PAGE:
Next month (March 9, my earlier date was an error), the Media Center of the American Press Institute is
bringing together folks from the print-journalism/online borderlands for
a free Webcast panel discussion about "The Vanishing Newspaper."
One of the panelists, Phil Meyer, has just published a book by that
title. Here's a summary of the theme from the Media Center (bold added):
Meyer poses the question: Why are U.S. newspapers "vanishing?" Why
is their social and commercial influence on the decline? One reason is
because the American public is losing faith in their ability to be fair
arbiters of national discourse and honest recorders/ interpreters of
community and national life. Another reason is that alternative avenues
of information are gaining momentum, most notably on the Internet. The
result has been declining newspaper readership and share of advertising
The Vanishing Newspaper webcast will look at how historic mass-media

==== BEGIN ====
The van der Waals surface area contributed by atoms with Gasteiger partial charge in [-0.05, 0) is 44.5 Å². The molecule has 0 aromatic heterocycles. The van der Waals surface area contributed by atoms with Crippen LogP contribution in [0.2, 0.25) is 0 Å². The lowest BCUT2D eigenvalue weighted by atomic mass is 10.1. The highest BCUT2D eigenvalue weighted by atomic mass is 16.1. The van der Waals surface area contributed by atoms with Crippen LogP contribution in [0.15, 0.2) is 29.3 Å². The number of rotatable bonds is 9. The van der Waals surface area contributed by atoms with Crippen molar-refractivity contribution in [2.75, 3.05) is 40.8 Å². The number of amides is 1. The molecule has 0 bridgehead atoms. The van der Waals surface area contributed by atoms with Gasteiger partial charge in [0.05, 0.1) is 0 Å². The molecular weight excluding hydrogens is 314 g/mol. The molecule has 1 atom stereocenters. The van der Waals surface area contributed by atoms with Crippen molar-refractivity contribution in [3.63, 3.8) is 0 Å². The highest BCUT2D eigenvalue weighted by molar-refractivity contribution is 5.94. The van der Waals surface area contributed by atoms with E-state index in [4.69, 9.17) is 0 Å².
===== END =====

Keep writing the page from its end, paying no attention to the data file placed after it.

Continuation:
institutions can use new communications trends and tools to make
credibility and public service once again integral parts of their
mandate, thereby turning threat into the means by which the business
model transforms into one more suitable for the connected society.
Other panelists are online and offline editors, including Tim Porter, who has been giving Phil's book a critical reading and posting comments in his blog, First Draft. The moderator will be BuzzMachine blogger Jeff Jarvis, president of Advance.net, which oversees Internet strategy for Advance
Publications, Inc., including CondeNast magazines and regional newspaper sites.
According to the site's announcement, "Media Center events are always interactive. The audience will
participate in polls as well as post questions, thoughts, ideas and
comments throughout the event."
Details and discussion questions are here.
(edited Feb. 13)